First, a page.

The messages start with one from Reyes.

“Hopefully on my return the problem is over”

Hours after Ortega was killed Edrad said: “He is dead”

And Reyes replied again: “OK. Be safe.”

What happened next was that:

The justice secretary at the time, Leila De Lima, she found a new panel, which was tasked again with a revision of the investigation, and they actually decided to prosecute Joel T. Reyes. Whereafter he actually fled the country.

With his brother, Mario, a former mayor, in early 2012. Dempto takes up the story.

They were in hiding until they were arrested for overstaying in the tourist town of Phuket, Thailand.

In September 2015, the Reyes brothers were sent back to the Philippines to jail. They were there for three years. And then the murder case was dismissed.

He was essentially exonerated in 2018 – exonerated largely on a technicality,

Which Jos explains:

A court of appeal in the Philippines decided that the very foundation of the second panel was legally void. So Leila De Lima abused her power as a justice secretary to raise the second panel.

However, Joel Reyes stayed in prison – on corruption charges.

Parallel to the murder case he was indicted and he was convicted. For graft connected to his issuing anomalous mining permits. He was sentenced to six years.

The Ortega family challenged the decision by the court of appeal to drop the murder charges against Joel Reyes. And they won.

The same court reversed itself a year later, on account of a motion for reconsideration filed by the family. And it went up to the Supreme Court. And the Supreme Court ordered essentially the continuation of the murder trial against Joel Reyes. And that's where we are at right now.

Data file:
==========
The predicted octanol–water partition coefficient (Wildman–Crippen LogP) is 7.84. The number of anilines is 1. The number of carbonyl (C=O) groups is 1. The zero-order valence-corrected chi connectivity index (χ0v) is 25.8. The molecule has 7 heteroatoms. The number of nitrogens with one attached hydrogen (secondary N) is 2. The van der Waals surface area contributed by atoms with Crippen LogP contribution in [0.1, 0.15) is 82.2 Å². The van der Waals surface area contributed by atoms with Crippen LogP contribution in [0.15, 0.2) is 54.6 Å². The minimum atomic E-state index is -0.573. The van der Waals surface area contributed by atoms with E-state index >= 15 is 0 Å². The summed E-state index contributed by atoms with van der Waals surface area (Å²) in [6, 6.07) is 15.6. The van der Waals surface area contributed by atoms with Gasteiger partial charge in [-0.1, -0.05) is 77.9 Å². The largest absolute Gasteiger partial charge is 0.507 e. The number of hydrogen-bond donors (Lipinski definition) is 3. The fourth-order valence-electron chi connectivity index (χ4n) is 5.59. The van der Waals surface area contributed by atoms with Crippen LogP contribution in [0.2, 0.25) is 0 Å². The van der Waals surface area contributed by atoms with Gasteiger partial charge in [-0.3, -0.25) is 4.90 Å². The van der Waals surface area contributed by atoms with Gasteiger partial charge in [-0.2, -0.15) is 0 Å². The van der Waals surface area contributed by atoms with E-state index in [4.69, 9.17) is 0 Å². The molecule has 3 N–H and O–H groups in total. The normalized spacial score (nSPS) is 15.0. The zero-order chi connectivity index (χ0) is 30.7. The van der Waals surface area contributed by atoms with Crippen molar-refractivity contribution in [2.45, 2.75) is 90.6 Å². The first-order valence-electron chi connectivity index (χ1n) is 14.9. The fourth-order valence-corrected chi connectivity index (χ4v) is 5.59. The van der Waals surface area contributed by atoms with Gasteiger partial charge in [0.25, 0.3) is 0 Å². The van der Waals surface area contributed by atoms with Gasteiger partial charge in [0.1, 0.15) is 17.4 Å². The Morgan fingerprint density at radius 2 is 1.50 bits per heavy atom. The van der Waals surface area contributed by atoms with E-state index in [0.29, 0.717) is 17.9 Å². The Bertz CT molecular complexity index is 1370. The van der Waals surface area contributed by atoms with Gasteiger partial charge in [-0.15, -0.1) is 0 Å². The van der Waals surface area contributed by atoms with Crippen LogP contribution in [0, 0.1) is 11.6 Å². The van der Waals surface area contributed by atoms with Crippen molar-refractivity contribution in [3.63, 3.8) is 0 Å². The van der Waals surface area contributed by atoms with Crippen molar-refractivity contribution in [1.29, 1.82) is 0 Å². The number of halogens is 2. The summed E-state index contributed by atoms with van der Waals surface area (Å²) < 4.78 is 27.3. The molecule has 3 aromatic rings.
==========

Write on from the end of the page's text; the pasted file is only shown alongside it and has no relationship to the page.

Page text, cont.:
But… the murder trial hasn’t resumed. And Reyes was released from jail in April 2021 – when his prison sentence for corruption ended.


Something else happened and that is that in August 2021 we had phone conversations with the middleman of the murder and the sole state witness into the murder.

That is Rodolfo Edrad. And as part of the A Safer World for the Truth investigation Jos talked to him…

While he was in a tent. And he was basically hiding. He fled his house after people actually gun-sprayed his house. There were two men on a motorcycle with machine guns that riddled his house with bullets. He also explained that a few weeks before there was a police official, which he recognised as being one of the persons sitting on the motorcycle that passed by his house, and actually asked him to withdraw his confession in which he implicated Joel T. Reyes. He was sent by Joel T. Reyes and was actually offering Edrad money in exchange of withdrawing his testimony.